Big Data and Machine Learning are two concepts that have now become quite common and well-known: there is no doubt that these are systems and technologies that have completely overturned the traditional business logics of previous decades, and today they are the main drivers of a radical change affecting all productive sectors.
As important and well-known as these terms are, it is good to know their characteristics and differences, and that is what we will do in this article. We will explain what Big Data is, what Machine Learning is, and why these two technologies are so closely related.
In conclusion, we will review the development potential that these two realities can offer.
Big Data refers to the technology of aggregating and processing an infinite amount of data from an infinite number of sources. The complexity given by the size of this information makes it impossible to calculate with traditional processing techniques.
But why is Big Data so important? The potential of this tool is extremely high!
The analysis of such a large amount of data makes it possible to make sense of it, discovering and developing new trends and patterns. At a time when networking and data exchange have become predominant in everyday life, being able to collect, channel and interpret all this information is an important opportunity for the development of business strategies. Thanks to Big Data, organisations can gather valuable information about their target audience, carry out increasingly accurate segmentations, analyse objectives and simulate future scenarios, thus being able to outline increasingly effective and profitable development strategies!
If Big Data represents the aggregation of a huge amount of available data, Machine Learning describes the ways in which this data can be analysed and used. We can say that machine learning is a sort of subset of Artificial Intelligence (AI), i.e. the technology that allows devices and machines to 'learn' in total autonomy.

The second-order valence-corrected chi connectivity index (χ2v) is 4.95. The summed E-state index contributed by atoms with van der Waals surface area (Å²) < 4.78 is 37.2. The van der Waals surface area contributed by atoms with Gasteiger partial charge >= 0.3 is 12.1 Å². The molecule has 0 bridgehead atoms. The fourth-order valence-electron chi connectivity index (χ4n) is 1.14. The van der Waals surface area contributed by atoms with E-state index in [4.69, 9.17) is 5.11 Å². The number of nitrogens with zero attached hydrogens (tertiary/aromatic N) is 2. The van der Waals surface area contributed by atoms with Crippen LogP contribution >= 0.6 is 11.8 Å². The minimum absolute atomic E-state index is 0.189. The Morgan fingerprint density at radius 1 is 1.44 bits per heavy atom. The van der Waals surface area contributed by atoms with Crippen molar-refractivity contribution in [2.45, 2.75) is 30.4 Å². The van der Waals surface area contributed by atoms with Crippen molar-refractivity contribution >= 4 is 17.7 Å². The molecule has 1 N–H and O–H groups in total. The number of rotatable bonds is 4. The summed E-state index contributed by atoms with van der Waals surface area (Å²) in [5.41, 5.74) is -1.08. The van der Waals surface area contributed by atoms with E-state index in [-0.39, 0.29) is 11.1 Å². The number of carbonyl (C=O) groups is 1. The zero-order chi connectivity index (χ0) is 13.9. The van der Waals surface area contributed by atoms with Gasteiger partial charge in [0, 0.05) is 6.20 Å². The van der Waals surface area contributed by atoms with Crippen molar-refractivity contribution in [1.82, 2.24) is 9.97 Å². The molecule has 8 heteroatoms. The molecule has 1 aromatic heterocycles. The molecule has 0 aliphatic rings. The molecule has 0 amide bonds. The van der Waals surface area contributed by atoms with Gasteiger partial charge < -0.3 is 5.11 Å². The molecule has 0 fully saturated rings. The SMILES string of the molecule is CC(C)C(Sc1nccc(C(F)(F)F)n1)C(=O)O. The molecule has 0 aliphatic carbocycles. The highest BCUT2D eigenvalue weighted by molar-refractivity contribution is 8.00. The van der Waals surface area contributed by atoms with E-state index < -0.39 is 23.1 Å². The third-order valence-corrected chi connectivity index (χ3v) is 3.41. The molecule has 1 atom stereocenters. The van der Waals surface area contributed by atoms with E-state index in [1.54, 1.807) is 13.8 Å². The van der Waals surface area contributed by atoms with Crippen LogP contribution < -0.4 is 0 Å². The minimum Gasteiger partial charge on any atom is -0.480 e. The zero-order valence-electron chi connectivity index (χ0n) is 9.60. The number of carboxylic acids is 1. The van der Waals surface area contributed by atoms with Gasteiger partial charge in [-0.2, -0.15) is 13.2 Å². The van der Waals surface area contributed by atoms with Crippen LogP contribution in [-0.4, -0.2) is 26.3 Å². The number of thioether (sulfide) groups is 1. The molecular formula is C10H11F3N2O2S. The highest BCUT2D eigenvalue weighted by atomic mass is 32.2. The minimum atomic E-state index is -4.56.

Thanks to Machine Learning, devices become truly smart, and just as if they were a growing child, they learn new notions, and from these they are able to understand behaviours, usage scenarios, user habits etc. Machines can really develop their own intelligence thanks to the use of complex algorithms that learn autonomously, and to do so they 'feed' on data, lots of data: Big Data!
After understanding the difference between Big Data and Machine Learning, the question we now have to answer is: what is the connection between the two?
As we have seen, Machine Learning allows devices to develop their own intelligence and learn new things step by step, but how does this process take place? In order to teach a machine to develop its own learning capacity, it is necessary to provide it with preliminary information, through which it can then formulate 'reasoning' and elaborate an answer.
The information that machines need is provided by Big Data. The latter are, in fact, an inhomogeneous and disconnected set of data and informationi, which must therefore be aggregated, reorganised and processed in order to be useful for elaborating new models and hypothesising future development scenarios.
Machine Learning operates precisely from this point of view: it collects an infinite amount of data at its disposal, processes them and develops a response in the form of output.
On the basis of this process, a device can, for example, learn to distinguish between stimuli and information collected by its sensors; it can distinguish animals, shapes, colours or people, and on the basis of this information develop an appropriate and context-specific response!
To summarise, Big Data is the source through which a machine 'experiences' time. The more data available, the more sources, the greater the ability of a device to learn and master a given condition. To do this, it uses algorithms, comparable to human neurons, which then process the information received and develop new capabilities.
Machine Learning may seem like a complex concept, but it is actually an application that we interact with on a daily basis. In fact, all modern technology makes use of machine learning logic, such as voice assistants, which are also present in our smartphones. These tools have an intelligence of their own that enables them to learn the user's habits and lifestyle, offering feedback that is more and more precise and personalised according to the user's needs.
The same could be said for demotic devices, which are able to collect a great deal of information on their use, and develop scenarios or recommendations to be given back to the user to reduce energy consumption, for example.
Machine Learning logic is behind the navigation of any website or social network we use every day. The data collected is such that it allows algorithms to understand our preferences or purchase intentions, delivering increasingly engaging and personalised ads and advertisements.
Machine Learning systems are therefore much closer to us than we might think, they are a concrete reality already today, and are destined to develop more and more to offer new experiences and services to users.